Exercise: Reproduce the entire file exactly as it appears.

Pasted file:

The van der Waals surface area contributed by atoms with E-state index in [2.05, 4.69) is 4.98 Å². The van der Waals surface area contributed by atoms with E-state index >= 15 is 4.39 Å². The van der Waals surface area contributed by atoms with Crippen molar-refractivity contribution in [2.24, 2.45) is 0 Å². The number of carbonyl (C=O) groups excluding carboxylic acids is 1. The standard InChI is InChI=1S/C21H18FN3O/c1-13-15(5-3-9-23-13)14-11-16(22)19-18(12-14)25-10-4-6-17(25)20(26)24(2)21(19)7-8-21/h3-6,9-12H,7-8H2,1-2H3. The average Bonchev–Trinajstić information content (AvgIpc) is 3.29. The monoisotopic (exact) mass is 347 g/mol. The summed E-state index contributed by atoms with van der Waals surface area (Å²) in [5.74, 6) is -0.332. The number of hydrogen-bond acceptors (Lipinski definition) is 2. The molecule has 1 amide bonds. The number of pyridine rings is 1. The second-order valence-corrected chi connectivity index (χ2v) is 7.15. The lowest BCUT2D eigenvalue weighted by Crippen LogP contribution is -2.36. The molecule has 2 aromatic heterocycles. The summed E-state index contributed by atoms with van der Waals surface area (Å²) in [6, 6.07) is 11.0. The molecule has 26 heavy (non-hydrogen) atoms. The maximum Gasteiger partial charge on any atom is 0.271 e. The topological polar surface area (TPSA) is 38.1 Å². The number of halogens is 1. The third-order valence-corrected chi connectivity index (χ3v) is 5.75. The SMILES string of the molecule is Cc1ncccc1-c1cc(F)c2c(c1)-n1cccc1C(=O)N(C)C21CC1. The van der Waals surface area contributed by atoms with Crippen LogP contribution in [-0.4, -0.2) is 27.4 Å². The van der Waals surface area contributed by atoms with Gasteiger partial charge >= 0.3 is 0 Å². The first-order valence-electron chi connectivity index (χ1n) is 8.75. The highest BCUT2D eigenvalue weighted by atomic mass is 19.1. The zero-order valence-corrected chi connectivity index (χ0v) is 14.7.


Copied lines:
The van der Waals surface area contributed by atoms with E-state index in [2.05, 4.69) is 4.98 Å². The van der Waals surface area contributed by atoms with E-state index >= 15 is 4.39 Å². The van der Waals surface area contributed by atoms with Crippen molar-refractivity contribution in [2.24, 2.45) is 0 Å². The number of carbonyl (C=O) groups excluding carboxylic acids is 1. The standard InChI is InChI=1S/C21H18FN3O/c1-13-15(5-3-9-23-13)14-11-16(22)19-18(12-14)25-10-4-6-17(25)20(26)24(2)21(19)7-8-21/h3-6,9-12H,7-8H2,1-2H3. The average Bonchev–Trinajstić information content (AvgIpc) is 3.29. The monoisotopic (exact) mass is 347 g/mol. The summed E-state index contributed by atoms with van der Waals surface area (Å²) in [5.74, 6) is -0.332. The number of hydrogen-bond acceptors (Lipinski definition) is 2. The molecule has 1 amide bonds. The number of pyridine rings is 1. The second-order valence-corrected chi connectivity index (χ2v) is 7.15. The lowest BCUT2D eigenvalue weighted by Crippen LogP contribution is -2.36. The molecule has 2 aromatic heterocycles. The summed E-state index contributed by atoms with van der Waals surface area (Å²) in [6, 6.07) is 11.0. The molecule has 26 heavy (non-hydrogen) atoms. The maximum Gasteiger partial charge on any atom is 0.271 e. The topological polar surface area (TPSA) is 38.1 Å². The number of halogens is 1. The third-order valence-corrected chi connectivity index (χ3v) is 5.75. The SMILES string of the molecule is Cc1ncccc1-c1cc(F)c2c(c1)-n1cccc1C(=O)N(C)C21CC1. The van der Waals surface area contributed by atoms with Crippen LogP contribution in [-0.4, -0.2) is 27.4 Å². The van der Waals surface area contributed by atoms with Gasteiger partial charge >= 0.3 is 0 Å². The first-order valence-electron chi connectivity index (χ1n) is 8.75. The highest BCUT2D eigenvalue weighted by atomic mass is 19.1. The zero-order valence-corrected chi connectivity index (χ0v) is 14.7.